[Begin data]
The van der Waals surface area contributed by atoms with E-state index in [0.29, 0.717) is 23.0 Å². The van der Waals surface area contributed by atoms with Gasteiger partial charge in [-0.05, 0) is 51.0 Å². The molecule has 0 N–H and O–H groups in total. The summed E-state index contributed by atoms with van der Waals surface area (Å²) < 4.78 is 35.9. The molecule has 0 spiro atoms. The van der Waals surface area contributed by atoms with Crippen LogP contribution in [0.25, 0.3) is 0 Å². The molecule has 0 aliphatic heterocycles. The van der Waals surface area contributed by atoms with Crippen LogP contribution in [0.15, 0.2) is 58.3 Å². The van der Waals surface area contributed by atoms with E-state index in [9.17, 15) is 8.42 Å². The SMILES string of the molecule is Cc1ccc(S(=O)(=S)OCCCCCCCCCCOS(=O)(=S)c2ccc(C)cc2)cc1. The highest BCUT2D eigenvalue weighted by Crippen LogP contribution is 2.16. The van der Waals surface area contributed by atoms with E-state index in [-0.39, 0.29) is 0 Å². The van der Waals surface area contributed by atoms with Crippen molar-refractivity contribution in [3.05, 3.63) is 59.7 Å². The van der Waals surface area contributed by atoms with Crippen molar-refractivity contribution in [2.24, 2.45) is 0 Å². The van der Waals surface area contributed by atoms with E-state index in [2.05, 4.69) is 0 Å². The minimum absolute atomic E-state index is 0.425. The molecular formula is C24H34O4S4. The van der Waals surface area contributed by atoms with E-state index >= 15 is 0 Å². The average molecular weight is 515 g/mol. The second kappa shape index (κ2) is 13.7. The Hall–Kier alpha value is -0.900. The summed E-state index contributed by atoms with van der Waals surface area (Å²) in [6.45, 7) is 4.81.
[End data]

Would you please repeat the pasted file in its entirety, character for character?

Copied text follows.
The van der Waals surface area contributed by atoms with E-state index in [0.29, 0.717) is 23.0 Å². The van der Waals surface area contributed by atoms with Gasteiger partial charge in [-0.05, 0) is 51.0 Å². The molecule has 0 N–H and O–H groups in total. The summed E-state index contributed by atoms with van der Waals surface area (Å²) < 4.78 is 35.9. The molecule has 0 spiro atoms. The van der Waals surface area contributed by atoms with Crippen LogP contribution in [0.25, 0.3) is 0 Å². The molecule has 0 aliphatic heterocycles. The van der Waals surface area contributed by atoms with Crippen LogP contribution in [0.15, 0.2) is 58.3 Å². The van der Waals surface area contributed by atoms with E-state index in [9.17, 15) is 8.42 Å². The SMILES string of the molecule is Cc1ccc(S(=O)(=S)OCCCCCCCCCCOS(=O)(=S)c2ccc(C)cc2)cc1. The highest BCUT2D eigenvalue weighted by Crippen LogP contribution is 2.16. The van der Waals surface area contributed by atoms with E-state index in [-0.39, 0.29) is 0 Å². The van der Waals surface area contributed by atoms with Crippen molar-refractivity contribution in [3.05, 3.63) is 59.7 Å². The van der Waals surface area contributed by atoms with Crippen molar-refractivity contribution in [2.24, 2.45) is 0 Å². The van der Waals surface area contributed by atoms with E-state index in [2.05, 4.69) is 0 Å². The minimum absolute atomic E-state index is 0.425. The molecular formula is C24H34O4S4. The van der Waals surface area contributed by atoms with E-state index >= 15 is 0 Å². The average molecular weight is 515 g/mol. The second kappa shape index (κ2) is 13.7. The Hall–Kier alpha value is -0.900. The summed E-state index contributed by atoms with van der Waals surface area (Å²) in [6.45, 7) is 4.81.